I turned to his wife’s estate file to find that she died in 1856, outliving her husband by more than ten years. On 6 Oct 1856, at a court of pleas and quarter sessions, the last will and testament of Elizabeth Gadd was produced and proven by subscribing witnesses.

That’s not so bad…until I read down the page.

On 7 Oct 1856, “the order made on yesterday of this term in relation to the paper writing purporting to be the last will and testament of Elizabeth Gadd is Rescinded by this court…”

And there it was, the reason why Joseph Gadd Senr wrote what he did in his last will and testament. Mother and daughter were trying to get one over on sons and brothers. Cynthia was to get the majority of her mother’s estate, then the remainder sold to pay just debts and if anything was left, it was to be divided among the sons.

I Elizabeth Gadd of the county of Montgomery and state of North Carolina being infirm of body but sound of mind and desirous to confer some advantage on my beloved daughter Cynthia Gadd to compensate for certain considerations in the following manner

Being my last will and testament and of my own will and good pleasure do purpose to give grant and bequeath to my daughter Cynthia my negro girl Sarah and my horse the crop or my interest in that and my stock of hogs to her to have and to hold free from all encumbrances

And I direct further that the other property monies and effects whatsoever to be sold and pay my just debts and remainder to be equally divided among my other children. This is the way which I bequeath and order that the property which now hold and possess to be distributed. I set my hand and seal the day and date as herein written and signed in the presence of David Harbert and James Skinner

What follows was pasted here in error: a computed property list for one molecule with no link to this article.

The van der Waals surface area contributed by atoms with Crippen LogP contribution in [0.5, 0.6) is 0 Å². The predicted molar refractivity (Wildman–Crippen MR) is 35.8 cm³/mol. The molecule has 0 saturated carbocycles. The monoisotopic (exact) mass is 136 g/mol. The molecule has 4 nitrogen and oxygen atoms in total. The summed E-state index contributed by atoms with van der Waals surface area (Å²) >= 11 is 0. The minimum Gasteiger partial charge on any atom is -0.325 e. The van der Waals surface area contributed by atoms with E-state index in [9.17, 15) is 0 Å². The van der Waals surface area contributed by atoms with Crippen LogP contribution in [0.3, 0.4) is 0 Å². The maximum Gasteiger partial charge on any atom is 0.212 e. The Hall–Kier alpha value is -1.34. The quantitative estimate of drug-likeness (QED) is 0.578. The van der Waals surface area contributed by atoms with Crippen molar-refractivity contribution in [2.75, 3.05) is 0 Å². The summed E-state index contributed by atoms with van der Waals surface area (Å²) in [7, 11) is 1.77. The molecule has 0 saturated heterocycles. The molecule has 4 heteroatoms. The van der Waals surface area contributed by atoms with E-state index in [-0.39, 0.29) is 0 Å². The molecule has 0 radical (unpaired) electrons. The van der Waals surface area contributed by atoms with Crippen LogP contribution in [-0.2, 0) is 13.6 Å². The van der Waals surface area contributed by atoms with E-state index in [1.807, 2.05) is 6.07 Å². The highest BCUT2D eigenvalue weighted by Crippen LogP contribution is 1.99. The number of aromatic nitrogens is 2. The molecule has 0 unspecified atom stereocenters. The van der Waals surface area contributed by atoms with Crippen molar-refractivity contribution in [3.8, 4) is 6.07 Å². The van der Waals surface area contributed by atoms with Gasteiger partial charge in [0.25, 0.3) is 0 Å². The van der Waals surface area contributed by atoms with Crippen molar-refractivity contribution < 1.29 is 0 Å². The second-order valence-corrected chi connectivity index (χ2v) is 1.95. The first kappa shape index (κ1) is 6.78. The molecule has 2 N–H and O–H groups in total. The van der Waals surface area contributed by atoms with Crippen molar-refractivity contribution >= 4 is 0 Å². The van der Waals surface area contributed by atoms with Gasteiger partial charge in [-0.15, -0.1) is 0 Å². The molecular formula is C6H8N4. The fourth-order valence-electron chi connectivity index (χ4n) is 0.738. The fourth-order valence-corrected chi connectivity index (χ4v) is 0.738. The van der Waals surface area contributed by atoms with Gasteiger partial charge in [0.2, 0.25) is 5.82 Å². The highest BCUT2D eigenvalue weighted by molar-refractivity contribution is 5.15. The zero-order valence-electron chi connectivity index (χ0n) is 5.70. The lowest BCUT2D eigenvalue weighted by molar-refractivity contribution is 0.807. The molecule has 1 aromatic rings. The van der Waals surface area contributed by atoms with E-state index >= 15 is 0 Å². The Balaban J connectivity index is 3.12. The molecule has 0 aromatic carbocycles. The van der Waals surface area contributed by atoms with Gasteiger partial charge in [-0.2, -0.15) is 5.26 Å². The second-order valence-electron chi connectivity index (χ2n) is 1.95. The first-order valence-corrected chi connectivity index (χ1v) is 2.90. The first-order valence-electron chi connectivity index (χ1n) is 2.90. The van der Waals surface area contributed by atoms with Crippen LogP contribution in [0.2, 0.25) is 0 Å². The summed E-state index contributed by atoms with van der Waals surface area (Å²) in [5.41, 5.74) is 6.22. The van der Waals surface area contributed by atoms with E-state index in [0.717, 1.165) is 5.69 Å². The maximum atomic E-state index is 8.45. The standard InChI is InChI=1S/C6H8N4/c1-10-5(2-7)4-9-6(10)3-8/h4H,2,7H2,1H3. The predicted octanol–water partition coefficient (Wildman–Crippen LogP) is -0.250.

This June 24th, 1856

Produced for probate in open court by Cynthia Gadd whereupon Joseph Gadd, Mastin Gadd, Pinkney Gadd and Washington Gadd four of the heirs at law and next of kin of the said Elizabeth Gadd came into court and enter caveat to the probate thereof and say that the same is not the last will and testament of the said Elizabeth Gadd or any part thereof.

The court direct the following issue to be made up and sent up to the superior court to be submitted to jury there being no jury in the county court to wit is said paper writing or any thereof and is if so what part the last will and testament of the said Elizabeth Gadd or not.

So, the Gadd brothers contested the last will and testament of their mother and are now in court fighting it out with their sister. The two subscribing witnesses were subpoenaed and Owen Hadley who is listed as a doctor is also summoned.

The last paper in the estate file for Elizabeth Gadd is for letters of Administration granted to Joseph Ewing on 6 Oct 1857. There is a separate file for Elizabeth located at Family Search showing the inventory of her estate. I am not able to find a settlement report nor the court file for the Superior Court. However, with letters of Administration granted to Joseph Ewing, I suspect that the higher court and jury allowed the Gadd brothers to contest the will and not have it executed.